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Retirement is something that everybody should look forward to; it’s when we get to enjoy the fruits of our labors with total autonomy, spend more time with family and friends, and pursue the dreams that weren’t ever as feasible when working, like traveling, taking on new hobbies, learning new skills, and other exciting activities. But getting there does require planning.
The way that you save and plan for retirement will differ depending on the general life stage you are in.
Young Adults (21-35) - Although young people tend to have less money to invest, due to the nature of compound interest in long term investments like a 401k or Roth IRA, it’s extremely beneficial to start setting money aside during this stage of life. Additionally, many companies will match 401k contributions up to a certain point. It’s important to note that when putting money into a tax-advantaged savings account, there will be penalties associated with pulling from it before a set retirement age.
Early Midlife (36-50) - This age group tends to have a lot more financial responsibility than young adults (mortgages, student loans, insurance premiums, debt, etc.). Luckily, they also tend to earn a little more income on average. It’s important to ramp up contributions when possible, maximizing contributions to your 401k and/or IRA. It’s also a good idea to think about life and disability insurance in case of emergency, so you don’t have to incur penalties from pulling from a tax deferred savings account.
Later Midlife (50-65) - Investment accounts later on in life should become more and more conservative. Some people find that they have more disposable income during this stage of life just due to having paid off all or most of their mortgages, student loans, credit card debt, etc. After the age of 50, an additional $1,000 can be contributed into either a traditional or Roth IRA per year, and an additional $6,000 can be contributed into a 401k per year. People who have maximized their tax-deferred savings options can benefit from investing in other forms of supplemental retirement savings, like CDs, real estate investments, and blue-chip stocks.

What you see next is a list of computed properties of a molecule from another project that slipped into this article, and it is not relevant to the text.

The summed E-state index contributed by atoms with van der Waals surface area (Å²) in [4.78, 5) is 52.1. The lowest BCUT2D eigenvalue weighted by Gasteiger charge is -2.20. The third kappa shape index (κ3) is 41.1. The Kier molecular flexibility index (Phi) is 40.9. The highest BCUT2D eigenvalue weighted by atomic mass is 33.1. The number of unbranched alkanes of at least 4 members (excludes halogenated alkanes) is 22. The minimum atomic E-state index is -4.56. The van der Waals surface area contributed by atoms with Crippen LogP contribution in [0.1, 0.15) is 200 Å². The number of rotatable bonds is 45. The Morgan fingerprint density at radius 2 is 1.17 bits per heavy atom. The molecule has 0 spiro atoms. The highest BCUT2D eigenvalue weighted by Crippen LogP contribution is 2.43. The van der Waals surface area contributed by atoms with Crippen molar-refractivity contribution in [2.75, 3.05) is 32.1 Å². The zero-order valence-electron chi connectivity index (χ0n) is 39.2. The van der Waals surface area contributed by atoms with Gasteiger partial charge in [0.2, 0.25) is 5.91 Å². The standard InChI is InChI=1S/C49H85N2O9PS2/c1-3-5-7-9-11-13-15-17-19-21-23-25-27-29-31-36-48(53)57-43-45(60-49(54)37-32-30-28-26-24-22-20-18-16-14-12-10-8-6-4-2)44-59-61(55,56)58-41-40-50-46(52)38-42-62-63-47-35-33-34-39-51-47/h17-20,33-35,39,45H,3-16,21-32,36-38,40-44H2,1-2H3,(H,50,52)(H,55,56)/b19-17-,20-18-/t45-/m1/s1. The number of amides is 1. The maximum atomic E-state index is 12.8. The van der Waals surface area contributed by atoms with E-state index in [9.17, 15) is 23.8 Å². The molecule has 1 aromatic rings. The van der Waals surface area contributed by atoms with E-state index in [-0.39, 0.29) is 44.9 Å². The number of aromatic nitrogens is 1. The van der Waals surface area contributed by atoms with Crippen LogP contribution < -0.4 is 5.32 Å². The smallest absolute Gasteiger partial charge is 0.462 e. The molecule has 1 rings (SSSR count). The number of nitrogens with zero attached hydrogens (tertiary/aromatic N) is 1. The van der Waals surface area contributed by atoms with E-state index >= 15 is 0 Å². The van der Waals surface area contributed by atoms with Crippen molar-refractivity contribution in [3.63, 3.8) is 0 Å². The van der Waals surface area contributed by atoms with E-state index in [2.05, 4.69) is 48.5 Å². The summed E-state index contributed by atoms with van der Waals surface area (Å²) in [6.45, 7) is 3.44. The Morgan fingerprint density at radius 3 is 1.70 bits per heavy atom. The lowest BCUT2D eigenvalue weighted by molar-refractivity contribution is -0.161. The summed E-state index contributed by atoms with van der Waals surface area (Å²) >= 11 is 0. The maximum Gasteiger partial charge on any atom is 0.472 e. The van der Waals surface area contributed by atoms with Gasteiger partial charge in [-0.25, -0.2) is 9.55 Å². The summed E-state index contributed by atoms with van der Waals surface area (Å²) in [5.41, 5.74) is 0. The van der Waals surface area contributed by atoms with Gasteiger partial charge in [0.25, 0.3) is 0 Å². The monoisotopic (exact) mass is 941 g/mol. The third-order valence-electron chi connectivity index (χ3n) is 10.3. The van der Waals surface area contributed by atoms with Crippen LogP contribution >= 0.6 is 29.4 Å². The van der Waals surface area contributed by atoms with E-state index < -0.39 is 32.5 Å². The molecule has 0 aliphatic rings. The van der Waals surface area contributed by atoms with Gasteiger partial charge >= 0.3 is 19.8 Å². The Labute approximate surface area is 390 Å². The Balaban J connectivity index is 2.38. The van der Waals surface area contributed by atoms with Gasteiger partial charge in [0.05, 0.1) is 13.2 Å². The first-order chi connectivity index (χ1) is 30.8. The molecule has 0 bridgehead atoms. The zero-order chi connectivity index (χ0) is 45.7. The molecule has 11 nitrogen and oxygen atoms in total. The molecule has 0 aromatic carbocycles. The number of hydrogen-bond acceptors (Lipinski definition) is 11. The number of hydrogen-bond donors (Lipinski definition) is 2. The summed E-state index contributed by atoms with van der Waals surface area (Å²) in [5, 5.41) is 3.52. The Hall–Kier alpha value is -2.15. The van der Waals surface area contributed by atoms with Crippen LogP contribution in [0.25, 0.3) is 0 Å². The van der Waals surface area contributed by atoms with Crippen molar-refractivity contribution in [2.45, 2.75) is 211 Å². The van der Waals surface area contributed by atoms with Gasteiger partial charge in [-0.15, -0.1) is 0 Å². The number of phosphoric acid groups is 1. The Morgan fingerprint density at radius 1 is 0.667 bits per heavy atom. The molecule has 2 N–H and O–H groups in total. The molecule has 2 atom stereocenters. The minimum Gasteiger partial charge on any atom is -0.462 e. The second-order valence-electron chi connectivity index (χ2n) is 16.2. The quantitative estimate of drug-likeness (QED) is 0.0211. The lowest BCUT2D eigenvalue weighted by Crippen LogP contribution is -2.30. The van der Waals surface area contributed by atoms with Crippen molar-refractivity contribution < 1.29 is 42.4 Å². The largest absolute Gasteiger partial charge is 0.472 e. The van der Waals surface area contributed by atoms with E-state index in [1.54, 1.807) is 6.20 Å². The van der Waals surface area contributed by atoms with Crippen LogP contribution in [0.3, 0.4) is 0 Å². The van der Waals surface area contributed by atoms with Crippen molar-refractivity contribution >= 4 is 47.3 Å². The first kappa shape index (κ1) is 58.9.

We’ve briefly talked about 401ks, traditional IRAs, and Roth IRAs, which are a large part of retirement planning. But a comprehensive retirement planning service will cover much more than this. Some other aspects of retirement planning include:
Home - Most people report that their home is the biggest asset they own. So how does that fit into a retirement plan? Before the housing crash, a home was considered an asset, however nowadays more and more homeowners are beginning retirement with mortgage debt. Another aspect of retirement is whether the home you own is too big to manage during retirement, and whether/when it is a good idea to sell it.
Estate Planning - What happens with your assets after death is determined by an estate plan. Every retirement plan should include a will, but it’s also a good idea to set up a trust to ensure your assets are shielded from estate taxes. Although the first $11.4 million of an estate is exempt from an estate tax, many families are finding ways to leave finances to their children that don’t involve a lump sum.
Tax Efficiency - Taxes can become a big problem after a person reaches retirement age. That’s because 401ks and traditional IRAs are taxed as ordinary income when distributed, meaning people can pay taxes as high as 37%. It is for this reason that many estate planning experts push their clients to invest in a Roth IRA (or Roth 401k), because taxes are paid for these accounts when the money is invested rather than distributed. People who suspect they will make more money later in life can benefit from Roth investments, and should ask their financial advisor about a Roth conversion.
Insurance - Age comes with increased medical expenses for all of us. In order to protect your assets, it’s important to ensure that medical bills won’t eventually start eating into them. Because Medicare doesn’t provide adequate coverage for many situations, Medicare Advantage or a Medigap policy can help supplement access to good healthcare. Life insurance and long-term care insurance can also help protect your assets.
Don’t wait to secure your future, call Burr Capital Advisors today to benefit from our West Hartford retirement planning services and create the right retirement strategy for your needs. One of our friendly and knowledgeable representatives will be happy to answer any questions you may have.